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The White House on Tuesday cited a grim model projecting 100,000 or more people across the United States could die in the coronavirus pandemic. White House officials discussed a model created by the University of Washington at Tuesday's briefing, claiming it was very similar to their own internal modeling.
Sam Scarpino, a professor of network science who heads up Northeastern University’s Emergent Epidemics Lab, models coronavirus outbreaks around the world to better inform the game plan for Massachusetts. He spoke to WBUR's Morning Edition host Bob Oakes about his predictions.
On the 100,000 to 240,000 deaths predicted by the White House
Scarpino: "I think those are in the range of possibilities for this outbreak. It's about 10 times deadlier than influenza, and in a typical influenza season we see around 10,000 to 100,000 deaths. So I think one 100[,000] to 200,000 deaths is plausible for the low end."
What could the high end be?
Scarpino: "If we do not take the physical distancing measures seriously over the coming months, the high end could certainly be in the many hundreds of thousands, possibly up to a million."
On where Boston and Mass. stand
Scarpino: "What our models show is that there have been dramatic reductions in mobility over the past few weeks, especially in places like Boston and Massachusetts that implemented measures early and that these are very likely going to flatten out the epidemic curve, which makes it very important that we continue to take these measures seriously, especially in places that have implemented them early, like Boston and Massachusetts."
On the potential death toll in Mass.
Scarpino: "I think in Massachusetts it's still very difficult to estimate because we implemented measures earlier than most of the rest of the country and from the mobility data, it's clear that we're taking these measures seriously. Every day that we focus on physical distancing and isolating individuals who are sick, protecting our health care workers, we continue to reduce ... the likelihood of death. So I think that it's still very hard to speculate in Massachusetts what that number might look like."
A University of Washington model predicts 1,800 deaths in Boston by August
Scarpino: "That number sounds plausible on the low end. ... I think that model makes a number of optimistic assumptions about the way the outbreak might unfold [here in Boston]. However, as I mentioned, because we can see in the mobility data that individuals are taking the measures seriously, that gives us the best possible chance for keeping the mortality numbers down."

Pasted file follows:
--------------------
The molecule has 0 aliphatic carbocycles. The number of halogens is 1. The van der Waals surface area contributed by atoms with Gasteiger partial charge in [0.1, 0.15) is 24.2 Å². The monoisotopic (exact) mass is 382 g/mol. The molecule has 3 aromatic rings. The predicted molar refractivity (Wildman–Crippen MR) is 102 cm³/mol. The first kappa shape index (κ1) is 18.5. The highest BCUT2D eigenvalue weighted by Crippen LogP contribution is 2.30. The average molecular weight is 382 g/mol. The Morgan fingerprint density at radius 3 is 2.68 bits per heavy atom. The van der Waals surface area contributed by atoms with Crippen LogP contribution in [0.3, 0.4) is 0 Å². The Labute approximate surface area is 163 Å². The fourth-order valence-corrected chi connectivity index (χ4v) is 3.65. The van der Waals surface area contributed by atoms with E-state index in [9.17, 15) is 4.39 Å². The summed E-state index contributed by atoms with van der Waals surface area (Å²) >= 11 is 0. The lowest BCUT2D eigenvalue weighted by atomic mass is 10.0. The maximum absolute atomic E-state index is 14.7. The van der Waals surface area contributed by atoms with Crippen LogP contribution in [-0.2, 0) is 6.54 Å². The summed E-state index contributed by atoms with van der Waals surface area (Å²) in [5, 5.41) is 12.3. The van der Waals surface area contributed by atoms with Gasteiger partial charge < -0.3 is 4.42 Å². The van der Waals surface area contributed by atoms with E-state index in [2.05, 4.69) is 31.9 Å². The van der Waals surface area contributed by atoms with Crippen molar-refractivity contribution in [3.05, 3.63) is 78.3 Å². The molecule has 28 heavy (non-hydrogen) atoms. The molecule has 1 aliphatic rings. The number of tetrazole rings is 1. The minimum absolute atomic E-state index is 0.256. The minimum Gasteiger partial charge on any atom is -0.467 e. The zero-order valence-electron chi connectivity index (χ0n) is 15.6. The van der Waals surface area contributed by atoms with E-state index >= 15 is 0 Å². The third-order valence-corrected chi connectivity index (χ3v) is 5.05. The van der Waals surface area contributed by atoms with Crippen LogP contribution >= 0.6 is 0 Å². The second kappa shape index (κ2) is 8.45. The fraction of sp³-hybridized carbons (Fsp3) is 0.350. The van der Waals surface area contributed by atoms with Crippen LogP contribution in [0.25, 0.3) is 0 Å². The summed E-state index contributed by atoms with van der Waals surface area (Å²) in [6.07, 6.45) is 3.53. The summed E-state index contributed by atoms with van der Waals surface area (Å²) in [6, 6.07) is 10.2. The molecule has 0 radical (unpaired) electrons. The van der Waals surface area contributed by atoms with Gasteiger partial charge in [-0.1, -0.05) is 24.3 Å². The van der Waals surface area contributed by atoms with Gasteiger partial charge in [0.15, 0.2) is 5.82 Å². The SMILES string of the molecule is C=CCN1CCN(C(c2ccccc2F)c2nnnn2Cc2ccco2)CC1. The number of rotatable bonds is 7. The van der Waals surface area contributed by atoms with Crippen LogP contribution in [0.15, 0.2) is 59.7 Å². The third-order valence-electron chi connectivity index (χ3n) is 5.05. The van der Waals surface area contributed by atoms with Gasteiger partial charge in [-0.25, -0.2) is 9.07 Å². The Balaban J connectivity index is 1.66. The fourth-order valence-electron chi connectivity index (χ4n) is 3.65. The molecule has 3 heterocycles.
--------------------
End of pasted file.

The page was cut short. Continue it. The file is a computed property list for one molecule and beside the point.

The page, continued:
On what counts as a death from COVID-19
Scarpino: "That turns out to be one of the more challenging questions that epidemiologists have to answer. During the 2009 H1N1 influenza pandemic, there was quite a bit of debate around how mortality should be counted, and it wasn't until many years later that the CDC and World Health Organization released what they believed were the final estimates of the total mortality due to that pandemic. So I think that understanding exactly what a death due to COVID-19 means is going to be a very important area of research and discussion over the coming months."
On COVID-19-related death from bacterial pneumonia
Scarpino: "One of the leading causes of death due to many ... diseases is opportunistic bacterial infections that cause pneumonia. And so it's quite possible that an individual would die from a bacterial infection that was facilitated by COVID-19, but that COVID-19 wasn't actually the virus that caused that individual to die, which as you might imagine, is one of the reasons it's very challenging to determine the total number of deaths due to a disease like COVID-19."
Is getting the vaccine for pneumonia a good idea?
"In general, getting vaccines for pneumonia, influenza, any of these ... that will improve your overall health but also decrease the chance that you would end up with an opportunistic infection during COVID-19, is very likely to have a positive effect.
"Now, to my knowledge, there haven't been any formal clinical trials around that, so that's certainly not a medical statement. But I think from an epidemiological perspective, having been vaccinated against things like bacterial pneumonia is likely to be a good thing."
This article was originally published on April 01, 2020.
This segment aired on April 1, 2020.
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